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Communications of the ACM

Editor's letter

Computing's Grand Challenge for Sustainability

Andrew A. Chien, past Editor-in-Chief of CACM

In 2022, climate change has arrived with a vengeance, evidenced by deadly heatwaves in the U.S., U.K., and Europe. We have seen deadly and environment-destroying wildfires in France, Spain, Portugal, Hungary, and the southwestern U.S. And across the world, the increasing weather extremes due to climate change are producing both widespread droughts, and ironically, torrential flooding.

It's self-evident that "Climate change is everyone's problem, and no one can hide from it." This is an "All-hands on deck" problem. The growing chorus sounding this message includes the UN Secretary General,a the International Panel of Climate Change, governments of nations worldwide,b and of course Greta Thunberg.c

How should the computing community respond?

The computing community must embrace the challenge to reduce the carbon-emissions and other environmental impacts of computing. These massive and growing impacts are not only well documented,"d but a recent U.S. National Academies report on responsible computing research specifically calls for addressing climate impact as "Environmental Externalities," an essential part of computing research.e

While there are wonderful, high-minded uses of computing—for example, climate modeling, precision engineering, breakthrough science—the reality is less noble. Just as telephony evolved from serious business purpose to casual social interaction, much of computing supports enjoyment, connection, and commerce. Social networking. Instant messaging. Dating. Gaming. Advertising. Logistics. Many of the "tech titans" are built on advertising, social networking, e-commerce, and so on. These are important to society, personal well being, and profits. All too often, they also increase carbon emissions, encouraging consumption that further destroys the earth's environment.

To shoulder its responsibility, the computing community should embrace a grand challenge to reduce the carbon-emissions and environmental impact of computing in absolute terms dramatically, and if possible, to zero. This includes scope 2 and 3 carbon emissions, product e-waste, water use, mineral-extraction environmental damage, and more. Only with dramatic reductions can we hope to shrink the negative absolute impacts of rapidly growing computing use. This daunting challenge is rife with hard research problems; there's no five-year or even 25-year plan to solve it. But we must accept responsibility and get started.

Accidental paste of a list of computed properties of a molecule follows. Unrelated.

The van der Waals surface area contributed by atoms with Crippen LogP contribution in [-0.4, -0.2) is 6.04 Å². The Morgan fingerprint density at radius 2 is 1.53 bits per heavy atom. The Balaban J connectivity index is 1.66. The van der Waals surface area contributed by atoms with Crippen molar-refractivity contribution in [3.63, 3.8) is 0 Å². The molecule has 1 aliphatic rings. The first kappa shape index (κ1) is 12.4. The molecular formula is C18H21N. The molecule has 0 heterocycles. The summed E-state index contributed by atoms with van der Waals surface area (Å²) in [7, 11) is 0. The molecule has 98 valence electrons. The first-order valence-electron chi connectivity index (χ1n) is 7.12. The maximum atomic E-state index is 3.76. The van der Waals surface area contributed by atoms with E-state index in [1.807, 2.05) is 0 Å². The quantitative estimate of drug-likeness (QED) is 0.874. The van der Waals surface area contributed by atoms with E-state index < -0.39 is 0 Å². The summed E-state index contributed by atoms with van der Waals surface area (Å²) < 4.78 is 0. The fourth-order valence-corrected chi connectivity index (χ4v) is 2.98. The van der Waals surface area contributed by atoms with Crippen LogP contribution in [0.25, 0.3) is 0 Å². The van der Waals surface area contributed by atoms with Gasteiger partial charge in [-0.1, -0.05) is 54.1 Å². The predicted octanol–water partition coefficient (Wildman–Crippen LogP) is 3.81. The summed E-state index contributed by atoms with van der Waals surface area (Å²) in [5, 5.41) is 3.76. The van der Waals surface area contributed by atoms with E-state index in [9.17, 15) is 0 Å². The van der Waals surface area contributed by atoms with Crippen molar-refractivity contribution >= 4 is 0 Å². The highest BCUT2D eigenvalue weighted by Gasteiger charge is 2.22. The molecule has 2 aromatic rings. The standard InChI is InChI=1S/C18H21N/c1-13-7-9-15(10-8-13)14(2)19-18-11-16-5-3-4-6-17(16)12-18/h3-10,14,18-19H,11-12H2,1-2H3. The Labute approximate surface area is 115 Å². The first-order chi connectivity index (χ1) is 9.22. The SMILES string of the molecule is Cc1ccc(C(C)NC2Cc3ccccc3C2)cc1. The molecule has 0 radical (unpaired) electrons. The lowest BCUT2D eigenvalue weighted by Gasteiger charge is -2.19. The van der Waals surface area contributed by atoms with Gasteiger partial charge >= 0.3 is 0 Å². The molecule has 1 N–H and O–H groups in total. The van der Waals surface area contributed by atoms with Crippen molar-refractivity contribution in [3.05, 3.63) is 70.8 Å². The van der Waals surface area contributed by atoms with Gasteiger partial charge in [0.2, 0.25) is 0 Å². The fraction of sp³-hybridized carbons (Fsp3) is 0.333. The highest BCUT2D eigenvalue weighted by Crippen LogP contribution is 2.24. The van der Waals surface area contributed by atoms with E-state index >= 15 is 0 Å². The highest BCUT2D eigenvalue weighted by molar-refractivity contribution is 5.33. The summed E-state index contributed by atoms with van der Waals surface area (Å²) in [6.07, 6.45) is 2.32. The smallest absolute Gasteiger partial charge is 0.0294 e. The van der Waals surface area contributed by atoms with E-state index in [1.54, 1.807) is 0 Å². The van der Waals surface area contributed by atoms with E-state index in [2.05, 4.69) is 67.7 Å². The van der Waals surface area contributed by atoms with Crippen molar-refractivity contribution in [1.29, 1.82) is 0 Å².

What can you do? (As a member of the computing community)

  • Participate in the growing number of research conferences and workshopsf focused on computing sustain-ability. USENIX recently held a new workshop—Hot Carbon—where ideas included lifecycles and technology that wean computing from its "fast fashion" model, datacenter designs and workload management to help the power grid absorb more renewable energy, and new computing models with temporal flexibility.
  • Talk with students, peers, or employees about sustainability. Channel their passion and creativity into the sustainability grand challenge and to overcome inertia in corporate, academic, and research community thinking.
  • Reject goals that falsely limit the responsibility to solve the problem. Offsets were never sufficient. Renewable power purchases are not either. And individual net zero carbon isn't either. For this "All-hands on Deck" challenge, each organization or individual needs to do everything they can!

In the coming year, we are planning a special issue for Communications that will focus on sustainability and the deep challenges that computing faces, with the goal of inspiring research and new ideas.

Andrew A. Chien, SENIOR EDITOR

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Andrew A. Chien is the William Eckhardt Distinguished Service Professor in the Department of Computer Science at the University of Chicago, Director of the CERES Center for Unstoppable Computing, and a Senior Scientist at Argonne National Laboratory. He is a former editor-in-chief of Communications.

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a. UN. Secretary-General Warns of Climate Emergency, Calling Intergovernmental Panel's Report 'a File of Shame,' While Saying Leaders 'Are Lying,' Fueling Flames;

b. M. Joselow. Al Gore on the Inflation Reduction Act: 'It took so long.' WaPo (Aug. 16, 2022).

c. G. Thunberg. No One is Too Small to Make a Difference. Penguin, 2019.

d. A.A. Chien. Good, Better, Best: How Sustainable Should Computing Be? (Dec. 2021), Driving the Cloud to True Zero Carbon (Feb. 2021); What Do DDT and Computing Have in Common? (June 2020); Owning Computing's Environmental Impact (Mar. 2019), Commun. ACM.

e. Nat. Acad. Sciences, Eng., and Med. Fostering Responsible Computing Research: Foundations and Practices. Sec. 3.1.6. National Academies Press, 2022.

f. USENIX HotCarbon: Sustainable Computer Systems Design and Implementation (July 2022); Computing Landscapes for Environ. Account. and Responsibility, (June 2021); Climate Change AI @ NeurIPS 2022; Fragile Earth KDD Workshop (2022).

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